The agricultural aircraft operator is entitled to a commercial agricultural aircraft operator certificate if the operator can show that the knowledge and skills required by the Commercial Operator per paragraph (e) are complied with, which include:

(i) Steps to be taken before starting operations, including survey of the area to be worked.

(vi) Safe flight and application procedures.

During an interview with the operator, the investigator-in-charge asked if documented training was provided to pilots regarding the location of wire hazards for the area of operation? The operator said, no. At the request of the investigator-in-charge, the operator agreed to provide documented, local area powerline wire and obstacle avoidance training to the pilots that are performing aerial application operations for the organization. The operator has completed the recommended training.

The pilot reported that there were no mechanical failures or anomalies with the airframe or engine prior to the wire strike, that would have prevented normal operation.

Piper PA-34-200, N1059U, Bass Holdings LLC: Incidents occurred May 30, 2017 and September 27, 2016 at Tampa Executive Airport (KVDF), Hillsborough County, Florida

Federal Aviation Administration / Flight Standards District Office; Tampa, Florida

Bass Holdings LLC:

Aircraft on landing, gear collapsed.

Date: 30-MAY-17
Time: 16:30:00Z
Regis#: N1059U
Aircraft Make: PIPER
Aircraft Model: PA34
Event Type: INCIDENT
Highest Injury: NONE
Aircraft Missing: No
Activity: UNKNOWN
Flight Phase: LANDING (LDG)

Aircraft on landing, nose gear collapsed.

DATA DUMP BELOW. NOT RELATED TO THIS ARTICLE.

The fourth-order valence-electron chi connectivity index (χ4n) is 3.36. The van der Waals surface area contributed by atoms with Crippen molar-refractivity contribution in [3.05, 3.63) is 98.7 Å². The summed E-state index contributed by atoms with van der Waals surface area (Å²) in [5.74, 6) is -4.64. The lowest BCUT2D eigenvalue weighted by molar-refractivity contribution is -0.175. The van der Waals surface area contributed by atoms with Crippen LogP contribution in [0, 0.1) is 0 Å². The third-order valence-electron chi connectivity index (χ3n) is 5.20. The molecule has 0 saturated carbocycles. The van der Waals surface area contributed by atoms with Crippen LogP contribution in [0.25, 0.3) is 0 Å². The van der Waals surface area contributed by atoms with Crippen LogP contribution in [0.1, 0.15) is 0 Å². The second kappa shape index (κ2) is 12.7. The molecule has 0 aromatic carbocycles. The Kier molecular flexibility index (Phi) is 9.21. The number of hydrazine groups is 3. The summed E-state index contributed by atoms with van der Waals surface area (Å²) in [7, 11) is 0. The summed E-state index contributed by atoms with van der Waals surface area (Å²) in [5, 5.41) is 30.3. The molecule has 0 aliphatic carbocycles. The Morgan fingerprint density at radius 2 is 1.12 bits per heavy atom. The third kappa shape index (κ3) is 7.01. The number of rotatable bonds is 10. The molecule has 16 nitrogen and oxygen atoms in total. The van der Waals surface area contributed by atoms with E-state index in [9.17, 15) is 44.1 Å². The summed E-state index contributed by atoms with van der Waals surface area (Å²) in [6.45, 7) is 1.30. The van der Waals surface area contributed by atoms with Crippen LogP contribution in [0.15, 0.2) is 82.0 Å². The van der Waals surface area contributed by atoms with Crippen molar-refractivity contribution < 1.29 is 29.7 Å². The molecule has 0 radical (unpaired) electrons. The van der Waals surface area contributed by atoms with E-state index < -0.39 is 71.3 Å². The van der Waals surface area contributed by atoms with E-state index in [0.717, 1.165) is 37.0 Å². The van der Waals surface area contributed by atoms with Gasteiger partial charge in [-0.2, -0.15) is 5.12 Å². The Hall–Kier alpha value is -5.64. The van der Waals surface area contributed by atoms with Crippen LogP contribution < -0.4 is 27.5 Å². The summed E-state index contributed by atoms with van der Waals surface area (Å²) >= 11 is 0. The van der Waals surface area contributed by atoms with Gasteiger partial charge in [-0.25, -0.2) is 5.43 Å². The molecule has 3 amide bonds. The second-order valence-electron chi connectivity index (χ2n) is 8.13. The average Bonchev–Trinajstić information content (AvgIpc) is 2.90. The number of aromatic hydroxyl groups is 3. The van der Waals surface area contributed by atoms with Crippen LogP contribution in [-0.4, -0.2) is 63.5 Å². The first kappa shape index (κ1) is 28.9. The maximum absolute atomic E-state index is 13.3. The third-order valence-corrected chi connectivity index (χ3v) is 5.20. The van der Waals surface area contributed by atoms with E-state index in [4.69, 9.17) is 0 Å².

Date: 27-SEP-16

Time: 15:30:00Z
Regis#: N1059U
Aircraft Make: PIPER
Aircraft Model: PA34
Event Type: Incident
Highest Injury: None
Damage: Unknown
Flight Phase: LANDING (LDG)
State: Florida

Air rage incidents reported by airlines on the rise

WASHINGTON (AP) — Incidents of unruly passengers on planes are increasing, and more effective deterrents are needed to tackle the problem, a global airline trade group said Wednesday.

There were 10,854 air rage incidents reported by airlines worldwide last year, up from 9,316 incidents in 2014, according to the International Air Transport Association. That equates to one incident for every 1,205 flights, an increase from one incident per 1,282 flights the previous year.

Incidents have been rising almost consistently since 2007, when the association began tracking the issue. That year airlines reported 339 incidents to the association.

A majority of incidents involved verbal abuse, failure to follow crew instructions and other anti-social behavior. Eleven percent included physical aggression toward passengers or crew or damage to the plane. Alcohol or drugs were a factor in 23 percent of the cases. In the vast majority of incidents involving drugs or alcohol, the substances were consumed before boarding or imbibed secretly on board, the association said.

Training staff in airport bars and duty-free shops to sell alcohol responsibly, including avoiding offers that encourage binge drinking, can cut incidents by half, the association said, citing an initiative by Monarch Airlines at London’s Gatwick Airport.

Airlines already have strong guidelines and crew training on “the responsible provision of alcohol,” the association said.

A woman in England pleaded guilty in June to assaulting an easyJet pilot. Prosecutors said she punched the pilot in the face after he deemed her too intoxicated to fly. In another case, a male passenger allegedly urinated on fellow easyJet passengers as they were waiting to deplane after landing at Edinburgh.

Six men involved in a drunken brawl during a Jetstar flight from Sydney to Thailand in July were ordered off the plane after it diverted to Indonesia.

An American Airlines pilot tackled one passenger to the floor after he tried to force his way off the plane as it taxied to the gate in Charlotte, North Carolina. “You don’t put your hands on my flight attendant!” the pilot can be heard yelling on a video taken by another passenger. The unruly passenger was arrested and charged with being intoxicated and disruptive.